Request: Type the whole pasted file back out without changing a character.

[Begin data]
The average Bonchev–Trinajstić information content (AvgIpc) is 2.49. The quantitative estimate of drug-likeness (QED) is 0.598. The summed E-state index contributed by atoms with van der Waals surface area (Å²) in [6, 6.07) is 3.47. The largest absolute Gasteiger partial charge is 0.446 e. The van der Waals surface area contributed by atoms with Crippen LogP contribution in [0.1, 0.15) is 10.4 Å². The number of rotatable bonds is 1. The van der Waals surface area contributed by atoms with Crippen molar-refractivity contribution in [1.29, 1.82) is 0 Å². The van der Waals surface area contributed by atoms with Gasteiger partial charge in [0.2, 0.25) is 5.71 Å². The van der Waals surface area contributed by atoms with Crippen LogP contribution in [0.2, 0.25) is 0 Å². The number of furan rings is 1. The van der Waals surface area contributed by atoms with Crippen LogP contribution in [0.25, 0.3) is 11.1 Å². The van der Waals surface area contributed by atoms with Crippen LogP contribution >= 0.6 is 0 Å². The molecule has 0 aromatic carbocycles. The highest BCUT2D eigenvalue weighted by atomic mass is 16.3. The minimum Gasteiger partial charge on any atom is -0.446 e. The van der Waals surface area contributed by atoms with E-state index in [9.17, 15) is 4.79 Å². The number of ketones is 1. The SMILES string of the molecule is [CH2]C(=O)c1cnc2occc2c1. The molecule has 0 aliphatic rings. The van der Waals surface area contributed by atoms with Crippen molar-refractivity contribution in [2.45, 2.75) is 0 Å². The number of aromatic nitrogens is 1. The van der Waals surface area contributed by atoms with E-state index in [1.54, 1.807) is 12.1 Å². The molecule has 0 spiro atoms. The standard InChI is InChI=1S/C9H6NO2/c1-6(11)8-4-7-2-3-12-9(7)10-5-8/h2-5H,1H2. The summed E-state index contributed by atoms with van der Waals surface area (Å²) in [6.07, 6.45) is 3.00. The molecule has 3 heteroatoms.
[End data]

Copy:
The average Bonchev–Trinajstić information content (AvgIpc) is 2.49. The quantitative estimate of drug-likeness (QED) is 0.598. The summed E-state index contributed by atoms with van der Waals surface area (Å²) in [6, 6.07) is 3.47. The largest absolute Gasteiger partial charge is 0.446 e. The van der Waals surface area contributed by atoms with Crippen LogP contribution in [0.1, 0.15) is 10.4 Å². The number of rotatable bonds is 1. The van der Waals surface area contributed by atoms with Crippen molar-refractivity contribution in [1.29, 1.82) is 0 Å². The van der Waals surface area contributed by atoms with Gasteiger partial charge in [0.2, 0.25) is 5.71 Å². The van der Waals surface area contributed by atoms with Crippen LogP contribution in [0.2, 0.25) is 0 Å². The number of furan rings is 1. The van der Waals surface area contributed by atoms with Crippen LogP contribution in [0.25, 0.3) is 11.1 Å². The van der Waals surface area contributed by atoms with Crippen LogP contribution >= 0.6 is 0 Å². The molecule has 0 aromatic carbocycles. The highest BCUT2D eigenvalue weighted by atomic mass is 16.3. The minimum Gasteiger partial charge on any atom is -0.446 e. The van der Waals surface area contributed by atoms with E-state index in [9.17, 15) is 4.79 Å². The number of ketones is 1. The SMILES string of the molecule is [CH2]C(=O)c1cnc2occc2c1. The molecule has 0 aliphatic rings. The van der Waals surface area contributed by atoms with Crippen molar-refractivity contribution in [2.45, 2.75) is 0 Å². The number of aromatic nitrogens is 1. The van der Waals surface area contributed by atoms with E-state index in [1.54, 1.807) is 12.1 Å². The molecule has 0 spiro atoms. The standard InChI is InChI=1S/C9H6NO2/c1-6(11)8-4-7-2-3-12-9(7)10-5-8/h2-5H,1H2. The summed E-state index contributed by atoms with van der Waals surface area (Å²) in [6.07, 6.45) is 3.00. The molecule has 3 heteroatoms.